Dividing people into classes of male and female based on the appearances of genitalia would mean that heterosexual post-SRS women and men would be able to legally marry partners of the other sex. No more Christie Lee Littletons, no more Nikki Araguzs.
But when the misogynistic reactionary forces of both religious fundamentalism and ultra right wing politics united to defeat feminism as well as LGBT/TQ liberation and the progressive movements of the 60s and 70s they seemed to unite with corporate interests in reasserting misogyny. Trying to sell sex roles and their importance after 15 years of serious feminist critique was more of a struggle than repackaging sex roles as gender.
The Total Woman by Marabel Morgan was supposedly a self help book for women. In reality this 1974 publication was grounded in the rising right wing Christo-Fascist backlash that also spawned the rise of the homophobic bigotry of Anita Bryant and crew.
Along with Phyllis Schlafly these genderists put forth an ideology that could have been penned by the late transvestite activist pioneer, Virginia Prince. The ideology was one that kept women in their places by telling them that they weren’t real women unless they filled this total woman gender role. The same gender role feminists had critiqued under the name of “sex roles.”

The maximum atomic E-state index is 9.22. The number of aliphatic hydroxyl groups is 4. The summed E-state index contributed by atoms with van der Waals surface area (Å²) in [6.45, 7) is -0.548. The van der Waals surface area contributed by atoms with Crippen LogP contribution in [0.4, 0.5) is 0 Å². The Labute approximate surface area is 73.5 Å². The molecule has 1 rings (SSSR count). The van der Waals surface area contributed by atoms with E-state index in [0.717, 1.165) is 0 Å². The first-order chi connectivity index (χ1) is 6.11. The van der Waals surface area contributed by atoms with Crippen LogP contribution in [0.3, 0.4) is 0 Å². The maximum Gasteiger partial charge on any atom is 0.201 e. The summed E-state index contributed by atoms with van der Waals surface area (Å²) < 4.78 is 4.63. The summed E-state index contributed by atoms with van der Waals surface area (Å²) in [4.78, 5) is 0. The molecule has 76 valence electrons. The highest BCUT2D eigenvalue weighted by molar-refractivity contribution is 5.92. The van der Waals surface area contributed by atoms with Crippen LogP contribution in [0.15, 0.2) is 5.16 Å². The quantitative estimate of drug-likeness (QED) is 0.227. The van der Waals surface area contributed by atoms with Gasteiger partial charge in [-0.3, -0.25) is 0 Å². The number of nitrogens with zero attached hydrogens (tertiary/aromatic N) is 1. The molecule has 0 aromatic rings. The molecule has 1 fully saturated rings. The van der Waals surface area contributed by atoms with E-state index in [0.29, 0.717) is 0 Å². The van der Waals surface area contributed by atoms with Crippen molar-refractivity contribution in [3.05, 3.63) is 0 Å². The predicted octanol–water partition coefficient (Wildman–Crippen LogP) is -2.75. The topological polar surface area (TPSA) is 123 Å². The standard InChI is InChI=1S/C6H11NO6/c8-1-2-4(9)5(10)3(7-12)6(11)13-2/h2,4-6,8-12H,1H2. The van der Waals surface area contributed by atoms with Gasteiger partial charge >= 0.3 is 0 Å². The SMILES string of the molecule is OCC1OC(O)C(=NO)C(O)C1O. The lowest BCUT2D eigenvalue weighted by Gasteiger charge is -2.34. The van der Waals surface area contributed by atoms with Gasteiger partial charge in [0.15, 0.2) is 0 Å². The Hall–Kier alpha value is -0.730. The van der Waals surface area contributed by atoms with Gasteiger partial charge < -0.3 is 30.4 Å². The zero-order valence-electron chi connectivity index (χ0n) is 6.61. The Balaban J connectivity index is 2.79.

Now I view “gender” as a culturally defined social construct that varies a great deal according to culture and time (see Margaret Mead’s work. BTW her “debunker” were right wing McCarthyites).
With western modernism the naturally occurring over lapping of sex traits and abilities lead to a lessening of rigid gender roles that are more often found these days in non-western cultures.
Defining people as real men or real women based on gender is a characteristic of conservative values often based in religiously fanatical cultures which is why I find the embrace of “gender” as definer by Transgender Inc. to be more reactionary than progressive.
I read a story on Bilrico about some creep beating an infant boy to death to make him act like a man. http://www.bilerico.com/2010/08/man_kills_17-month-old_boy_for_acting_like_a_girl.php This is the problem with putting so much emphasis on gender.
In the real world an Emo boy even with nail polish and a magenta streak in his long black hair is still a boy. The rocker girl with facial piercings, tats and black leather motor cycle boots is still a girl.
Of course without the ideology of transgender Thomas Beatie is a masculine woman who dresses and acts like a man when she isn’t having children. But c`est la vie. And no I wouldn’t mis-gender him like that even though I am supremely irritated by the neo-quiver full thingie.